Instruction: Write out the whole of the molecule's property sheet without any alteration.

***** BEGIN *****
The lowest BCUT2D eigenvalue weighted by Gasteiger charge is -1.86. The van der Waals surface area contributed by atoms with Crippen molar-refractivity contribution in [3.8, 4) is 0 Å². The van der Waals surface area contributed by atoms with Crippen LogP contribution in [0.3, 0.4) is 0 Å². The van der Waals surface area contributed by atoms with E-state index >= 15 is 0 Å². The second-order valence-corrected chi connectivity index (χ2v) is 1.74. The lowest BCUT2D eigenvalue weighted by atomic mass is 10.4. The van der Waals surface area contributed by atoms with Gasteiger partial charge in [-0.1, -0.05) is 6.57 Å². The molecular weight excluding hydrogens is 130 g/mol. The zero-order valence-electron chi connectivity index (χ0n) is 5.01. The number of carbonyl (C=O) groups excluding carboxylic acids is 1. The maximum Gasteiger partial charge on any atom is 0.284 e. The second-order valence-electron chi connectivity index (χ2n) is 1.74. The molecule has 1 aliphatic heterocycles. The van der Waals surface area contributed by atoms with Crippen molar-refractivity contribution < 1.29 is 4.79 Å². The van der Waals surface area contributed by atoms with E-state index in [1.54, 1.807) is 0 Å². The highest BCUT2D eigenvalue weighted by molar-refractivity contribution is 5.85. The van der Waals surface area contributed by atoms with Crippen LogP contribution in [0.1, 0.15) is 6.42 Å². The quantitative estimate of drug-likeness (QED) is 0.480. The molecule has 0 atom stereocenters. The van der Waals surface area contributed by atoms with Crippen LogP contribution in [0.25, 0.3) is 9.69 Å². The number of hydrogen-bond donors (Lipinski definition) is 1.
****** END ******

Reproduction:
The lowest BCUT2D eigenvalue weighted by Gasteiger charge is -1.86. The van der Waals surface area contributed by atoms with Crippen molar-refractivity contribution in [3.8, 4) is 0 Å². The van der Waals surface area contributed by atoms with Crippen LogP contribution in [0.3, 0.4) is 0 Å². The van der Waals surface area contributed by atoms with E-state index >= 15 is 0 Å². The second-order valence-corrected chi connectivity index (χ2v) is 1.74. The lowest BCUT2D eigenvalue weighted by atomic mass is 10.4. The van der Waals surface area contributed by atoms with Gasteiger partial charge in [-0.1, -0.05) is 6.57 Å². The molecular weight excluding hydrogens is 130 g/mol. The zero-order valence-electron chi connectivity index (χ0n) is 5.01. The number of carbonyl (C=O) groups excluding carboxylic acids is 1. The maximum Gasteiger partial charge on any atom is 0.284 e. The second-order valence-electron chi connectivity index (χ2n) is 1.74. The molecule has 1 aliphatic heterocycles. The van der Waals surface area contributed by atoms with Crippen molar-refractivity contribution < 1.29 is 4.79 Å². The van der Waals surface area contributed by atoms with E-state index in [1.54, 1.807) is 0 Å². The highest BCUT2D eigenvalue weighted by molar-refractivity contribution is 5.85. The van der Waals surface area contributed by atoms with Crippen LogP contribution in [0.1, 0.15) is 6.42 Å². The quantitative estimate of drug-likeness (QED) is 0.480. The molecule has 0 atom stereocenters. The van der Waals surface area contributed by atoms with Crippen LogP contribution in [0.25, 0.3) is 9.69 Å². The number of hydrogen-bond donors (Lipinski definition) is 1.